Saturday, January 9, 2010

Fr. Rutler: He is Not Here

The Homily at Fr. Neuhaus' First Year Anniversary Mass

He could speak heart to heart, and we are here a year later in consequence of that. Becoming a Catholic was for him not a matter of burning the bridge behind him, Rather, it was a walk across the bridge on which he was first set in baptism. This is not to say that such a walk is without cost, for the bridge that any man of conviction crosses is a toll bridge. Grace is free but not cheap, and we know what it cost our Lord to give it to us. The Eucharist as the “source and summit” of true devotion became the font and height of each day Father Neuhaus lived. This priestly vision only sharpened his prophetic voice. Among his benefactions to Catholic life in a troubled time was the way he lived a maxim of Thomas a Kempis in The Imitation of Christ: “For the word of God is the light of the soul, and the sacrament the bread of life. These also may be called the two tables set on one side and on the other, in the storehouse of the holy Church.”

There is a story which has the attribute of being true, of two colleges in a university of Father Neuhaus’s native Canada. They were of opposite theological opinion , built facing each other. In the chapel of one was inscribed words of the Resurrection angel at the empty tomb, “He is not here.” One day some seminarians, from the more Sacramentally ordered school, placed next to the inscription a sign reading: “He is across the street.”

Father Neuhaus was more aware of the full demands of charity, and did nothing like that, but he said in persuasive syntax tactful enough to win friends as deftly as he won debates, that Christ really is there. We must always remember the unfathomable patience and handsome pathos with which our Risen Lord spoke to those men on the Emmaus Road: “Oh how foolish you are! How slow of heart to believe all that the prophets spoke!” There it was: correction without condescension, an appeal to the mind in the light of glory passing all understanding, and a zeal for souls that could beguile pedestrians to paradise. The one we last saw a year ago was yoked to that enchantment and daily he stood in the public square asking on behalf of his Lord who in a marvelous agony of grace had asked Philip, “Have I been so long with you and do you still not know me?” Father Neuhaus has bequeathed that public square to all of you who now can do in your own ways what he did in his singular way.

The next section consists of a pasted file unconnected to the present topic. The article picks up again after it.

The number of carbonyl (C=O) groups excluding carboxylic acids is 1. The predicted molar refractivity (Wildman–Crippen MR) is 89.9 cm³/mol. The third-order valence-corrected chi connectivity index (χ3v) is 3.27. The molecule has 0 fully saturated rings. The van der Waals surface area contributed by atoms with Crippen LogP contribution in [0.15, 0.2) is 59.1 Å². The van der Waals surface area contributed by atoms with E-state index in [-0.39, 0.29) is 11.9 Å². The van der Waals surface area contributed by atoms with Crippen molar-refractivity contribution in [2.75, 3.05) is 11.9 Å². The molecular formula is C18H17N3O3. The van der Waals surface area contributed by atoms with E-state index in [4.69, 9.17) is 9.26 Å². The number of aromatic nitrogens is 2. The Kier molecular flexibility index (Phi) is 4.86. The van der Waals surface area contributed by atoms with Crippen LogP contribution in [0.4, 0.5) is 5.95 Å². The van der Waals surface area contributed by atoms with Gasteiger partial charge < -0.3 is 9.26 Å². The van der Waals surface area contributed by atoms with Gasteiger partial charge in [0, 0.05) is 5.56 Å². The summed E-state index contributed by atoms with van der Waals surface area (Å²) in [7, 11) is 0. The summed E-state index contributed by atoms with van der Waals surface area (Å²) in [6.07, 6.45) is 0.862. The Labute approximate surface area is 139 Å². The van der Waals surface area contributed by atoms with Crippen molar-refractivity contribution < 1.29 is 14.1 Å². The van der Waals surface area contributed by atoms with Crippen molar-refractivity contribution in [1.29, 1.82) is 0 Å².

Ein feste burg ist unser Gott. Richard John Neuhaus sang those words before he learned Tantum Ergo. The author was a redactor of King David with his harp (Psalm 18:2): “The Lord is my rock and fortress and my deliverer.” The verses go on: “The body they may kill. God’s truth abideth still. His kingdom is forever.” The words are far more ancient than the hymn. St. John had seen it all with his own eyes in his Revelation (11: 7,11): for he says: “And when they shall have finished their testimony, the Beast that ascendeth out of the Bottomless Pit shall make war against them, and shall overcome them, and kill them. . . . And after three days and a half the Spirit of life from God entered into them, and they stood upon their feet; and great fear fell upon them which saw them.”

No comments: